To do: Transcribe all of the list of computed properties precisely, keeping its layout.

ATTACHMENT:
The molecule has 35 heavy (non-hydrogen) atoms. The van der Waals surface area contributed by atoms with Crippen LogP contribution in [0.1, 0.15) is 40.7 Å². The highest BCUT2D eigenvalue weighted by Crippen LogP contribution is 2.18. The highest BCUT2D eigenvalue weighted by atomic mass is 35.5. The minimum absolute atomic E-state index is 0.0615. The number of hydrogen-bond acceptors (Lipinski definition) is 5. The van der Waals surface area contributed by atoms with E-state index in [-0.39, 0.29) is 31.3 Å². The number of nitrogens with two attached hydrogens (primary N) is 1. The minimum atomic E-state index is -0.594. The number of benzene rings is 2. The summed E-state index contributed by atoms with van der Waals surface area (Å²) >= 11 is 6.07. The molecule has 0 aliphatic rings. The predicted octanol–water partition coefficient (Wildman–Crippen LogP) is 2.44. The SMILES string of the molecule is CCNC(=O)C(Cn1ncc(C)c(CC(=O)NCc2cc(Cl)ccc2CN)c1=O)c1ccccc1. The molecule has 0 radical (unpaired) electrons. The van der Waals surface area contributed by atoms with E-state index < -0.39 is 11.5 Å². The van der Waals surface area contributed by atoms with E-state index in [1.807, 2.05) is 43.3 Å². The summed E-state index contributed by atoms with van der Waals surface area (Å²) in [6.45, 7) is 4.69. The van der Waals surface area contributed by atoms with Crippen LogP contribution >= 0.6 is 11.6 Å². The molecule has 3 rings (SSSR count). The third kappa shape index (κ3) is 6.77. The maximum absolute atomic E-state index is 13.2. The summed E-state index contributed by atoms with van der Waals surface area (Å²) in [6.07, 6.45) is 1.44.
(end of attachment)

The molecule has 35 heavy (non-hydrogen) atoms. The van der Waals surface area contributed by atoms with Crippen LogP contribution in [0.1, 0.15) is 40.7 Å². The highest BCUT2D eigenvalue weighted by Crippen LogP contribution is 2.18. The highest BCUT2D eigenvalue weighted by atomic mass is 35.5. The minimum absolute atomic E-state index is 0.0615. The number of hydrogen-bond acceptors (Lipinski definition) is 5. The van der Waals surface area contributed by atoms with E-state index in [-0.39, 0.29) is 31.3 Å². The number of nitrogens with two attached hydrogens (primary N) is 1. The minimum atomic E-state index is -0.594. The number of benzene rings is 2. The summed E-state index contributed by atoms with van der Waals surface area (Å²) >= 11 is 6.07. The molecule has 0 aliphatic rings. The predicted octanol–water partition coefficient (Wildman–Crippen LogP) is 2.44. The SMILES string of the molecule is CCNC(=O)C(Cn1ncc(C)c(CC(=O)NCc2cc(Cl)ccc2CN)c1=O)c1ccccc1. The molecule has 0 radical (unpaired) electrons. The van der Waals surface area contributed by atoms with E-state index < -0.39 is 11.5 Å². The van der Waals surface area contributed by atoms with E-state index in [1.807, 2.05) is 43.3 Å². The summed E-state index contributed by atoms with van der Waals surface area (Å²) in [6.45, 7) is 4.69. The van der Waals surface area contributed by atoms with Crippen LogP contribution >= 0.6 is 11.6 Å². The molecule has 3 rings (SSSR count). The third kappa shape index (κ3) is 6.77. The maximum absolute atomic E-state index is 13.2. The summed E-state index contributed by atoms with van der Waals surface area (Å²) in [6.07, 6.45) is 1.44.